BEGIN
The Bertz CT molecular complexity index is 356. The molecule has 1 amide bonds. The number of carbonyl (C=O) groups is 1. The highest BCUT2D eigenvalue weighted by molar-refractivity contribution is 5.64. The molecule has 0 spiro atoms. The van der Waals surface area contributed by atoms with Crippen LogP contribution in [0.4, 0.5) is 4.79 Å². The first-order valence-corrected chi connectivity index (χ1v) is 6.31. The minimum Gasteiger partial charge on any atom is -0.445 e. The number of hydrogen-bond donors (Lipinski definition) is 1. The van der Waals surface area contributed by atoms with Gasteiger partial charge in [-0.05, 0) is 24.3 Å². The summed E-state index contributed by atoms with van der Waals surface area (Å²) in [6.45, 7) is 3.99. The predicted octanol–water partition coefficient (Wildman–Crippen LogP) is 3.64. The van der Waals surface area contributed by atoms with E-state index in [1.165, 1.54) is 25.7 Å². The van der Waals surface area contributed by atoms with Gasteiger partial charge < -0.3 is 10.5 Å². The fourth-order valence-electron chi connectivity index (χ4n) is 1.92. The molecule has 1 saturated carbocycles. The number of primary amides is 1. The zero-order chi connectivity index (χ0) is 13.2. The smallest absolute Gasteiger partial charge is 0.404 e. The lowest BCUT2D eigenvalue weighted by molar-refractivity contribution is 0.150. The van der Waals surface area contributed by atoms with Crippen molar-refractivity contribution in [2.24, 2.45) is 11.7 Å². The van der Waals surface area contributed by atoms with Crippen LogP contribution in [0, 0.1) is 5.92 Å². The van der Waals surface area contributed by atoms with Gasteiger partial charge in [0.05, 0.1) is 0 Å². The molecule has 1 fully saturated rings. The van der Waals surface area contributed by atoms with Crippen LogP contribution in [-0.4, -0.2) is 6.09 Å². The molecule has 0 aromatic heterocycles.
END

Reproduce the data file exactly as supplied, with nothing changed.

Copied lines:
The Bertz CT molecular complexity index is 356. The molecule has 1 amide bonds. The number of carbonyl (C=O) groups is 1. The highest BCUT2D eigenvalue weighted by molar-refractivity contribution is 5.64. The molecule has 0 spiro atoms. The van der Waals surface area contributed by atoms with Crippen LogP contribution in [0.4, 0.5) is 4.79 Å². The first-order valence-corrected chi connectivity index (χ1v) is 6.31. The minimum Gasteiger partial charge on any atom is -0.445 e. The number of hydrogen-bond donors (Lipinski definition) is 1. The van der Waals surface area contributed by atoms with Gasteiger partial charge in [-0.05, 0) is 24.3 Å². The summed E-state index contributed by atoms with van der Waals surface area (Å²) in [6.45, 7) is 3.99. The predicted octanol–water partition coefficient (Wildman–Crippen LogP) is 3.64. The van der Waals surface area contributed by atoms with E-state index in [1.165, 1.54) is 25.7 Å². The van der Waals surface area contributed by atoms with Gasteiger partial charge < -0.3 is 10.5 Å². The fourth-order valence-electron chi connectivity index (χ4n) is 1.92. The molecule has 1 saturated carbocycles. The number of primary amides is 1. The zero-order chi connectivity index (χ0) is 13.2. The smallest absolute Gasteiger partial charge is 0.404 e. The lowest BCUT2D eigenvalue weighted by molar-refractivity contribution is 0.150. The van der Waals surface area contributed by atoms with Crippen molar-refractivity contribution in [2.24, 2.45) is 11.7 Å². The van der Waals surface area contributed by atoms with Crippen LogP contribution in [0, 0.1) is 5.92 Å². The van der Waals surface area contributed by atoms with Gasteiger partial charge in [0.05, 0.1) is 0 Å². The molecule has 1 fully saturated rings. The van der Waals surface area contributed by atoms with Crippen LogP contribution in [-0.4, -0.2) is 6.09 Å². The molecule has 0 aromatic heterocycles.